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The INvisible Project: You Are Not Alone

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What is the INvisible Project?

When you have chronic pain, it’s easy to feel completely alone and that no one around you understands. They can’t see the hardship so they assume you’re fine or that you’re over exaggerating. The INvisible Project is here to make sure that no one who suffers from chronic pain ever feels alone.


The INvisible Project details the lives of those suffering from pain. It chronicles their worst moments and their best victories over their pain. Overall, it gives you a glimpse into the world that you are already very familiar with or you know nothing about and looking to learn.

What Does the INvisible Project Want to Achieve?

The goal of the INvisible Project is to educate and inform those who are not familiar with the trials and tribulations of those living with chronic pain. At the same time, the project aims to support those who are all too familiar with chronic pain. The project serves to act as a safe space where chronic pain survivors can feel welcome – no matter where they are on the pain scale.

Meet Some of the Patients

Anthony Ameen

  • A combat veteran who served for more than eight years, Anthony lost his foot after stepping on an explosive device while trying to aid another solider. Suffering from chronic pain and PTSD, Anthony has fought his way to recovery and is a vital part of the INvisible Project.

Michele Rice

  • Michele was one of the most liked teachers in her school district. One evening, while hosting a school event, she slipped and fell on a recently mopped floor that had no warning signs placed nearby. Suffering from extreme lower back, knee, and hip pain, as well as a number of failed treatment options, Michele had to fight for many years to regain her independence.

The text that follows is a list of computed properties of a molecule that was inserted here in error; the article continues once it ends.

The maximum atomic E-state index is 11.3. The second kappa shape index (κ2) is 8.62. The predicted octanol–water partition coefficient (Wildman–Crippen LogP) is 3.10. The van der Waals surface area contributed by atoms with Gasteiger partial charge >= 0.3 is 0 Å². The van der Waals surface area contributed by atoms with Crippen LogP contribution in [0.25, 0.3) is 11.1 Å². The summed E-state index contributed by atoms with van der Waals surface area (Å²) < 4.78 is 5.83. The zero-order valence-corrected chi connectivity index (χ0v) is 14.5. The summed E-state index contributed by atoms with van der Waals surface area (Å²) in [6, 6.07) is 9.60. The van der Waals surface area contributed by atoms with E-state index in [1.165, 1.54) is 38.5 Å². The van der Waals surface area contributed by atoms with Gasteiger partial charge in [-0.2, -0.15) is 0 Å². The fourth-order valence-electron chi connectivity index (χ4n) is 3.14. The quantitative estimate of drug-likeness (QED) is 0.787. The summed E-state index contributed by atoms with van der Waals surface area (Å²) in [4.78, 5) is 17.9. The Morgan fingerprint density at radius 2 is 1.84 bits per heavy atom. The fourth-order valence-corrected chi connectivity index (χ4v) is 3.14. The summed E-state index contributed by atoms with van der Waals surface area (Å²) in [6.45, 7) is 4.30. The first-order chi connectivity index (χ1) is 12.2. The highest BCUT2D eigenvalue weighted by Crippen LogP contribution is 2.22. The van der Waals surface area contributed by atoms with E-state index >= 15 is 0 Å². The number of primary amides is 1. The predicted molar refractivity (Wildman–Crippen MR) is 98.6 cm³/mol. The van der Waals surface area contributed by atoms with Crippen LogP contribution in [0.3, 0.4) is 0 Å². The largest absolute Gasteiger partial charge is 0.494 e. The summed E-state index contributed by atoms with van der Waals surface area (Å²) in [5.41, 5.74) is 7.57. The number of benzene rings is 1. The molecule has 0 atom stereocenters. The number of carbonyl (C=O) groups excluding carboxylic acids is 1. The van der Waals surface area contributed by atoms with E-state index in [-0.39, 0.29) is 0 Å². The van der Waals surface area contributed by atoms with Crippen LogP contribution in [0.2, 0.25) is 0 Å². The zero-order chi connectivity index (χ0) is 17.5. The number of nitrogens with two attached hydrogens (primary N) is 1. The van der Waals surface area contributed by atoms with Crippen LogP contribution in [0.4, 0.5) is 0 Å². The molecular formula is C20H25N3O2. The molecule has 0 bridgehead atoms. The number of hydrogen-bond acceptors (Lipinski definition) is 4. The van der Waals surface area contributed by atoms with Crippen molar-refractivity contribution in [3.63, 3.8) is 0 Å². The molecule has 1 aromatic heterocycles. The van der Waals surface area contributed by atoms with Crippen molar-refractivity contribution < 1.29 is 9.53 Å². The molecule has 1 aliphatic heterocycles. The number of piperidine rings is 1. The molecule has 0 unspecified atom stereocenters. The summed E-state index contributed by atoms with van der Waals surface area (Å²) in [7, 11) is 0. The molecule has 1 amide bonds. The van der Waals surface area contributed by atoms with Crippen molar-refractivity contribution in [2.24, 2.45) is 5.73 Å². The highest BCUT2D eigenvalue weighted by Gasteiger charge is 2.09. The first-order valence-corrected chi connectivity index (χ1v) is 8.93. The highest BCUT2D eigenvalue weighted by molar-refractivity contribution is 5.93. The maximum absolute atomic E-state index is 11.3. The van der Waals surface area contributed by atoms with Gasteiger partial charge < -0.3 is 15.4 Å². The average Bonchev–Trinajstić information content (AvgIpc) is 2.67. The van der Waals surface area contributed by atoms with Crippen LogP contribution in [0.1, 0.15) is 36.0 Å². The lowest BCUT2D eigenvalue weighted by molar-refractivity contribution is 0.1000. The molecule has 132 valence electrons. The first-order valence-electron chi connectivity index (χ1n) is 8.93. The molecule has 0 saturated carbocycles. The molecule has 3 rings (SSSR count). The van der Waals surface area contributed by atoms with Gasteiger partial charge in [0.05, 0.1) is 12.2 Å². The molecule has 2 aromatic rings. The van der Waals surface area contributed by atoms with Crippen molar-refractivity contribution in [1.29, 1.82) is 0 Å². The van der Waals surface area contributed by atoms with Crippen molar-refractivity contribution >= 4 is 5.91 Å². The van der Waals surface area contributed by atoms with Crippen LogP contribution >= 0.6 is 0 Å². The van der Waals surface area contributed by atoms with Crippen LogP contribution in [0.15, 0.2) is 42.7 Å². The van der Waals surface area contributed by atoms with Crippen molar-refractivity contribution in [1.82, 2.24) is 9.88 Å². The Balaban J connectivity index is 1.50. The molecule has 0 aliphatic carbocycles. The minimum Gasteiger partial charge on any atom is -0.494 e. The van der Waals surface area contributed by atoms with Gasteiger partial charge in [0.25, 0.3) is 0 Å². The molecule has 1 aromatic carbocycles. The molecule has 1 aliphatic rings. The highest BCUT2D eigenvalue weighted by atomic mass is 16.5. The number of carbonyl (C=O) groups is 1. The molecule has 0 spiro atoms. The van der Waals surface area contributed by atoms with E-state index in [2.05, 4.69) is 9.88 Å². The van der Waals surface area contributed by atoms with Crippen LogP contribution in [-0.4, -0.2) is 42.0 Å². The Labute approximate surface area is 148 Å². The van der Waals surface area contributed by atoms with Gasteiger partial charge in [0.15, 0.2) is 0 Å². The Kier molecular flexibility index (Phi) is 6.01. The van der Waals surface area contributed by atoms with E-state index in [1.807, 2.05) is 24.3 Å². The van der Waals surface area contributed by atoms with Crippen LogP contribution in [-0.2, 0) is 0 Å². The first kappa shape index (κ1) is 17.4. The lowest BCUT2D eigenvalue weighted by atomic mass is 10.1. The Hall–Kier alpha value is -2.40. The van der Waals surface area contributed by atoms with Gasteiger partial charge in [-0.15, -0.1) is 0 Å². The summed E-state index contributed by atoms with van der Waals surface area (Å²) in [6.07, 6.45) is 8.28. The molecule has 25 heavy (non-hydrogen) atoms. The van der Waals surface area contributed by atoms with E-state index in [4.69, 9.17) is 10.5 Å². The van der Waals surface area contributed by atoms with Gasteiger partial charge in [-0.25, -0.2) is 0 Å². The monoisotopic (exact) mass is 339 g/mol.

Lynne Popadak

  • A success in the television and movie industry, Lynne had an amazing career and an incredible life. After a terrible fall as a result of improper facilities, Lynne suffered a torn left rotator cuff, a severe right ankle sprain and a fractured talus bone. She has had to walk with assistance ever since that day. Despite this, she remains strong and continues to fight and be an inspiration.

How do Patients Feel About the Project?

Here are some comments from patients taken directly from the INvisble Project website:


“Now I don’t feel alone.”

“I discovered how to better manage my pain, and I have tools that will help me take an active role in the treatment process. I cannot believe I learned about new therapies that I never knew existed.”

“I feel heard and recognized.”

“I have hope that society will finally understand, and I can gain relief.”

“Pain may be a part of me, but I am not going to let it control me; I can fight back.”